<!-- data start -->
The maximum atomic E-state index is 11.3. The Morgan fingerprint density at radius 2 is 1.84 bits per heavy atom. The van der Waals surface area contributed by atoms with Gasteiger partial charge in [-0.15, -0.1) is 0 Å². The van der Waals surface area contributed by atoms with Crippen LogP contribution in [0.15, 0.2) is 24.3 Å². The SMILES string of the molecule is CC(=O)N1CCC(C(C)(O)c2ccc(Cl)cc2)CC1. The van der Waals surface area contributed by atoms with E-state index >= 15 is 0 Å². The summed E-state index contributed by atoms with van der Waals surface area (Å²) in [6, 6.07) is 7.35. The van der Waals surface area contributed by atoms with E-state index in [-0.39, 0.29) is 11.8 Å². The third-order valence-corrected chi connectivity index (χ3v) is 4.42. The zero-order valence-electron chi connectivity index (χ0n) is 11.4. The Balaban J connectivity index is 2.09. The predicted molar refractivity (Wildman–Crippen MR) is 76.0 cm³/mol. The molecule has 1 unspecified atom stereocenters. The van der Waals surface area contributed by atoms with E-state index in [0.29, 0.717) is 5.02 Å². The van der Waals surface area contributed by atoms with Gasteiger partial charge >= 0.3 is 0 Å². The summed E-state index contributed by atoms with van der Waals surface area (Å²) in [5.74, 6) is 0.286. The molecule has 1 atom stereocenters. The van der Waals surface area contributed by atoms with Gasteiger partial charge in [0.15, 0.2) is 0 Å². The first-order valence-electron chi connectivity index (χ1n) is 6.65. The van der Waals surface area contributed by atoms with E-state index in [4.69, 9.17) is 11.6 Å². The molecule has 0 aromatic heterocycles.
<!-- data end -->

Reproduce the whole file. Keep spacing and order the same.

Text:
The maximum atomic E-state index is 11.3. The Morgan fingerprint density at radius 2 is 1.84 bits per heavy atom. The van der Waals surface area contributed by atoms with Gasteiger partial charge in [-0.15, -0.1) is 0 Å². The van der Waals surface area contributed by atoms with Crippen LogP contribution in [0.15, 0.2) is 24.3 Å². The SMILES string of the molecule is CC(=O)N1CCC(C(C)(O)c2ccc(Cl)cc2)CC1. The van der Waals surface area contributed by atoms with E-state index >= 15 is 0 Å². The summed E-state index contributed by atoms with van der Waals surface area (Å²) in [6, 6.07) is 7.35. The van der Waals surface area contributed by atoms with E-state index in [-0.39, 0.29) is 11.8 Å². The third-order valence-corrected chi connectivity index (χ3v) is 4.42. The zero-order valence-electron chi connectivity index (χ0n) is 11.4. The Balaban J connectivity index is 2.09. The predicted molar refractivity (Wildman–Crippen MR) is 76.0 cm³/mol. The molecule has 1 unspecified atom stereocenters. The van der Waals surface area contributed by atoms with E-state index in [0.29, 0.717) is 5.02 Å². The van der Waals surface area contributed by atoms with Gasteiger partial charge >= 0.3 is 0 Å². The summed E-state index contributed by atoms with van der Waals surface area (Å²) in [5.74, 6) is 0.286. The molecule has 1 atom stereocenters. The van der Waals surface area contributed by atoms with Gasteiger partial charge in [0.15, 0.2) is 0 Å². The first-order valence-electron chi connectivity index (χ1n) is 6.65. The van der Waals surface area contributed by atoms with E-state index in [4.69, 9.17) is 11.6 Å². The molecule has 0 aromatic heterocycles.